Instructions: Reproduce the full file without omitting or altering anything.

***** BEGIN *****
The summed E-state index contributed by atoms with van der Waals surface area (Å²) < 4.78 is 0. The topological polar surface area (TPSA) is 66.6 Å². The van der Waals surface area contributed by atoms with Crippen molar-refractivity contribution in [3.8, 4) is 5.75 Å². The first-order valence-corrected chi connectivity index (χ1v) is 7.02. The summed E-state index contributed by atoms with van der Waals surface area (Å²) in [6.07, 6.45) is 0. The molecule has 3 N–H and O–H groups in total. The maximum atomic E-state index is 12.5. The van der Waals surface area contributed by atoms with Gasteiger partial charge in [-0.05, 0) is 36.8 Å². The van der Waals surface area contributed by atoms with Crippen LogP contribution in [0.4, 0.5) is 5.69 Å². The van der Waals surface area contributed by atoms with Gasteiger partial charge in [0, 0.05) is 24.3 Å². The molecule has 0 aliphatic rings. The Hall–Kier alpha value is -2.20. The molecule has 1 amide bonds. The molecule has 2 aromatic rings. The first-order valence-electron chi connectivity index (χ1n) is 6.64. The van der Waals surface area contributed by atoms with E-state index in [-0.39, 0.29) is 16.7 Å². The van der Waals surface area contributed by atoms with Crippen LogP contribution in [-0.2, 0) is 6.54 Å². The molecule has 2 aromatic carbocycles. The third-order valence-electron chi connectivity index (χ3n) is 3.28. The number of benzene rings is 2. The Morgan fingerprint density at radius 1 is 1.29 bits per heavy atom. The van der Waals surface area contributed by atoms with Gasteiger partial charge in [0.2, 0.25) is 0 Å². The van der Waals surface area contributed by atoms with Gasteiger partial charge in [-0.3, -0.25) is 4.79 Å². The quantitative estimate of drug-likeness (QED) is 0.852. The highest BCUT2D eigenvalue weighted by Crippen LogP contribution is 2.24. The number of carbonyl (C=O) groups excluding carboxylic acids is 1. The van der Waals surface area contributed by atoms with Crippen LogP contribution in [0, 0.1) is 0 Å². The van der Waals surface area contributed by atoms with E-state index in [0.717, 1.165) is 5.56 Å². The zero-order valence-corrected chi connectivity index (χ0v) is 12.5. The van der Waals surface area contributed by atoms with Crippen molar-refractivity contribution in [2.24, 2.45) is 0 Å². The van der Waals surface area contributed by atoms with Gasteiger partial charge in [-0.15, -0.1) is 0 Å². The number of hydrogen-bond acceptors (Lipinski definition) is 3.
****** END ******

The summed E-state index contributed by atoms with van der Waals surface area (Å²) < 4.78 is 0. The topological polar surface area (TPSA) is 66.6 Å². The van der Waals surface area contributed by atoms with Crippen molar-refractivity contribution in [3.8, 4) is 5.75 Å². The first-order valence-corrected chi connectivity index (χ1v) is 7.02. The summed E-state index contributed by atoms with van der Waals surface area (Å²) in [6.07, 6.45) is 0. The molecule has 3 N–H and O–H groups in total. The maximum atomic E-state index is 12.5. The van der Waals surface area contributed by atoms with Gasteiger partial charge in [-0.05, 0) is 36.8 Å². The van der Waals surface area contributed by atoms with Crippen LogP contribution in [0.4, 0.5) is 5.69 Å². The van der Waals surface area contributed by atoms with Gasteiger partial charge in [0, 0.05) is 24.3 Å². The molecule has 0 aliphatic rings. The Hall–Kier alpha value is -2.20. The molecule has 1 amide bonds. The molecule has 2 aromatic rings. The first-order valence-electron chi connectivity index (χ1n) is 6.64. The van der Waals surface area contributed by atoms with E-state index in [-0.39, 0.29) is 16.7 Å². The van der Waals surface area contributed by atoms with Crippen LogP contribution in [-0.2, 0) is 6.54 Å². The molecule has 2 aromatic carbocycles. The third-order valence-electron chi connectivity index (χ3n) is 3.28. The number of benzene rings is 2. The Morgan fingerprint density at radius 1 is 1.29 bits per heavy atom. The van der Waals surface area contributed by atoms with Gasteiger partial charge in [0.2, 0.25) is 0 Å². The van der Waals surface area contributed by atoms with Gasteiger partial charge in [-0.3, -0.25) is 4.79 Å². The quantitative estimate of drug-likeness (QED) is 0.852. The highest BCUT2D eigenvalue weighted by Crippen LogP contribution is 2.24. The number of carbonyl (C=O) groups excluding carboxylic acids is 1. The van der Waals surface area contributed by atoms with Crippen LogP contribution in [0, 0.1) is 0 Å². The van der Waals surface area contributed by atoms with E-state index in [0.717, 1.165) is 5.56 Å². The zero-order valence-corrected chi connectivity index (χ0v) is 12.5. The van der Waals surface area contributed by atoms with Crippen molar-refractivity contribution in [2.24, 2.45) is 0 Å². The van der Waals surface area contributed by atoms with Gasteiger partial charge in [-0.15, -0.1) is 0 Å². The number of hydrogen-bond acceptors (Lipinski definition) is 3.